Immunotherapy is a promising treatment for prostate cancer, including advanced or recurrent forms of the disease. Your care team at CTCA uses a variety of immune-based strategies to kill a prostate cancer tumor and prevent its recurrence.
This treatment method may be used alone or in conjunction with other treatments, such as radiation therapy and hormone therapy.Radiation therapy
With advanced radiation therapy delivery systems, our radiation oncologists are able to target difficult-to-reach tumors in the prostate. Also, our radiation oncologists may direct higher radiation doses at prostate cancer cells, while reducing exposure to normal, healthy tissue.
We offer two primary types of radiation therapy for the treatment of prostate cancer:
External beam radiation therapy (EBRT): Delivers high doses of radiation to prostate cancer cells from outside the body, using a variety of machine-based technologies
High-dose rate brachytherapy (internal radiation): Delivers high doses of radiation from implants placed close to, or inside, the tumor(s) in the body
Some prostate cancer patients may also undergo stereotactic body radiosurgery, which uses innovative imaging technologies to deliver high doses of radiation to tumors in the prostate. Despite its name, stereotactic body radiosurgery is not a surgical procedure, but a form of radiation therapy. Because the dose rate is high, fewer treatments are used.
Learn more about radiation therapy for prostate cancer
Surgical treatments for prostate cancer may be an option for men who qualify based on their overall health and other factors. Surgery is designed to remove the cancer through an open (traditional) operation or with robotic equipment. One example of surgery for prostate cancer is removal of the prostate, called a prostatectomy. One of the preferred options for treating organ-confined prostate cancer is radical prostatectomy. The da Vinci® Surgical System allows the surgeon to offer this procedure using a minimally invasive approach.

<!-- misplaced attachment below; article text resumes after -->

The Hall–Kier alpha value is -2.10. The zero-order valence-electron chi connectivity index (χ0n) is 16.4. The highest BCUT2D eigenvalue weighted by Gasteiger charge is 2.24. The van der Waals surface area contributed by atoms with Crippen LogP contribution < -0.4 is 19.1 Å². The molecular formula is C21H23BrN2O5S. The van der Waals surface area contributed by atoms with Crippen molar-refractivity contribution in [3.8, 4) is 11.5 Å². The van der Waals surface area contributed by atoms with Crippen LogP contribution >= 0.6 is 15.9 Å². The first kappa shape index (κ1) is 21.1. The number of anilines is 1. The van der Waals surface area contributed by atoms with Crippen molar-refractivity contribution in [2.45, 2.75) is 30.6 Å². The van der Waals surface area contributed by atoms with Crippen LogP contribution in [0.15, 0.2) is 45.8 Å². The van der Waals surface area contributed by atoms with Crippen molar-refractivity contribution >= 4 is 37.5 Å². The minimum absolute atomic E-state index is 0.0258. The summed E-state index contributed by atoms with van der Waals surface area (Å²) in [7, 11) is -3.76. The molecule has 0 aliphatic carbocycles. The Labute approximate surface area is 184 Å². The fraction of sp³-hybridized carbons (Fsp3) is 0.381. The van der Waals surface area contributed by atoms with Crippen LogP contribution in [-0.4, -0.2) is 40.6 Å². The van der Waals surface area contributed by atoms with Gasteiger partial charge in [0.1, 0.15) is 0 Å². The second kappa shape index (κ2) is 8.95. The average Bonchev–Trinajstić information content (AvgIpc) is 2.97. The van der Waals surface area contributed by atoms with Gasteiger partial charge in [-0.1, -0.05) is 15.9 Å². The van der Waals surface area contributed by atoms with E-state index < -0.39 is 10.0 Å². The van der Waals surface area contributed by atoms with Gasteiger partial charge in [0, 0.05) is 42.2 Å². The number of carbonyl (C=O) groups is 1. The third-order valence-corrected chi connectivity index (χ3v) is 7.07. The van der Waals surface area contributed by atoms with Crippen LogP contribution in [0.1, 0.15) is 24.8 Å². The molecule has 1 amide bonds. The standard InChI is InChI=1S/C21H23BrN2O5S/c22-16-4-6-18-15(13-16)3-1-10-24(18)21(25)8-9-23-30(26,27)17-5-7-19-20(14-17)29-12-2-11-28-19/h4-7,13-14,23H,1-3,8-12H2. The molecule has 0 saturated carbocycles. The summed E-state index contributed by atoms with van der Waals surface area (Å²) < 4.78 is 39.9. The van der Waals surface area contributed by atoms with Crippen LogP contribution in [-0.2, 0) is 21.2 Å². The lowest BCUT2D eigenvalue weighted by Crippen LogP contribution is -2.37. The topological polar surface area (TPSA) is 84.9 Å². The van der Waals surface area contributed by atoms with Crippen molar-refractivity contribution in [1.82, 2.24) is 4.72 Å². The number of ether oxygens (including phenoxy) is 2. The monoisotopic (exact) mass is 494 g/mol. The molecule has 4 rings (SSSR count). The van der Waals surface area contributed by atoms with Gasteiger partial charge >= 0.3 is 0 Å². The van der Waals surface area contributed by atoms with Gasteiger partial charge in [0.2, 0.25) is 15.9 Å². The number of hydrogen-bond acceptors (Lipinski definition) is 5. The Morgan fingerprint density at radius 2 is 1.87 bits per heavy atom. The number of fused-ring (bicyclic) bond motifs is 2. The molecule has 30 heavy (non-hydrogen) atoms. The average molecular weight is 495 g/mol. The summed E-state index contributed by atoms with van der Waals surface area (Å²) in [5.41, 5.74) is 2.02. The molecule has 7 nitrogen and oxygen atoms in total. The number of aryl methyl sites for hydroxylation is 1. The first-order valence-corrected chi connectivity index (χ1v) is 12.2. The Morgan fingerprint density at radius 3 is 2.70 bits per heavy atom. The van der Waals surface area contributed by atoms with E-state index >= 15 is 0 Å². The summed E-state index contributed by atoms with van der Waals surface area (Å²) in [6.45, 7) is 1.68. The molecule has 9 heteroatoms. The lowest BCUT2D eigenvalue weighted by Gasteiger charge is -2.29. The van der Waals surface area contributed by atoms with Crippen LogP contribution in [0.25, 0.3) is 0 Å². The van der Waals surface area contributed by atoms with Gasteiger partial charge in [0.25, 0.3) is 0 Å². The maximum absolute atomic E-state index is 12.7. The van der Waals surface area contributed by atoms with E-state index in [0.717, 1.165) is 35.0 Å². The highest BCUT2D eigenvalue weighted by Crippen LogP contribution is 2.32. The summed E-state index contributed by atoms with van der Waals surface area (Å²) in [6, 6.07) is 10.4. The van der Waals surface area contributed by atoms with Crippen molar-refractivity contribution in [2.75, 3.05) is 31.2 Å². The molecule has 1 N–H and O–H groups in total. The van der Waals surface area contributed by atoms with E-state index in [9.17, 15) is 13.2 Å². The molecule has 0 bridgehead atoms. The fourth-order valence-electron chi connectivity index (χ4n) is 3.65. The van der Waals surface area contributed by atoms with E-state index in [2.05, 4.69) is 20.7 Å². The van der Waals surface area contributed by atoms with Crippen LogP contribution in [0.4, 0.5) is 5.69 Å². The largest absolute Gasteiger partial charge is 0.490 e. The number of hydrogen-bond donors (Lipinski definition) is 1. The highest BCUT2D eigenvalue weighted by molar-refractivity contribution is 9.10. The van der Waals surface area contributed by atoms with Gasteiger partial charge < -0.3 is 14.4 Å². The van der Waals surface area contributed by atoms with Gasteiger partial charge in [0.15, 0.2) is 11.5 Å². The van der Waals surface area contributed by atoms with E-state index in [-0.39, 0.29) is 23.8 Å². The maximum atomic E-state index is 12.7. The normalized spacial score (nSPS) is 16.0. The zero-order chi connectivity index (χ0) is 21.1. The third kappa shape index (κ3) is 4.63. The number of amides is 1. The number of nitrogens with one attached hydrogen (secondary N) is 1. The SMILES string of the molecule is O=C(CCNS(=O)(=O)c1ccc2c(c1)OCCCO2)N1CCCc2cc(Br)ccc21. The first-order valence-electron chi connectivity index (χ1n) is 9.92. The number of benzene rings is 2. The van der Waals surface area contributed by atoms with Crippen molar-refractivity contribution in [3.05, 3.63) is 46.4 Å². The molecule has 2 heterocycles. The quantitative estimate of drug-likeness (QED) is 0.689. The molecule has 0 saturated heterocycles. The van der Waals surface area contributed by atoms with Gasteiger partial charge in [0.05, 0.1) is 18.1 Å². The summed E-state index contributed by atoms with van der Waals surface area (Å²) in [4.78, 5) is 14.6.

Some advantages of surgery for prostate cancer may include:
Some disadvantages may include:
Learn more about the da Vinci® Surgical SystemMetastatic prostate cancer
It is rare for prostate cancer to metastasize, or spread to other parts of the body. In about 90 percent of all cases, prostate cancer is diagnosed in its early stages, when the disease is confined to the prostate. Most of the time, when the disease metastasizes, prostate cancer cells spread to the brain, bones, lungs and liver. Metastatic prostate cancer cells may also be found in lymph nodes outside the pelvis.
Treatment for metastatic prostate cancer may depend on where in the body the disease has been detected. Treatment options include:
In some cases, these treatments may be considered palliative, used to relieve symptoms and improve quality of life.
Learn more about urologic oncology for prostate cancer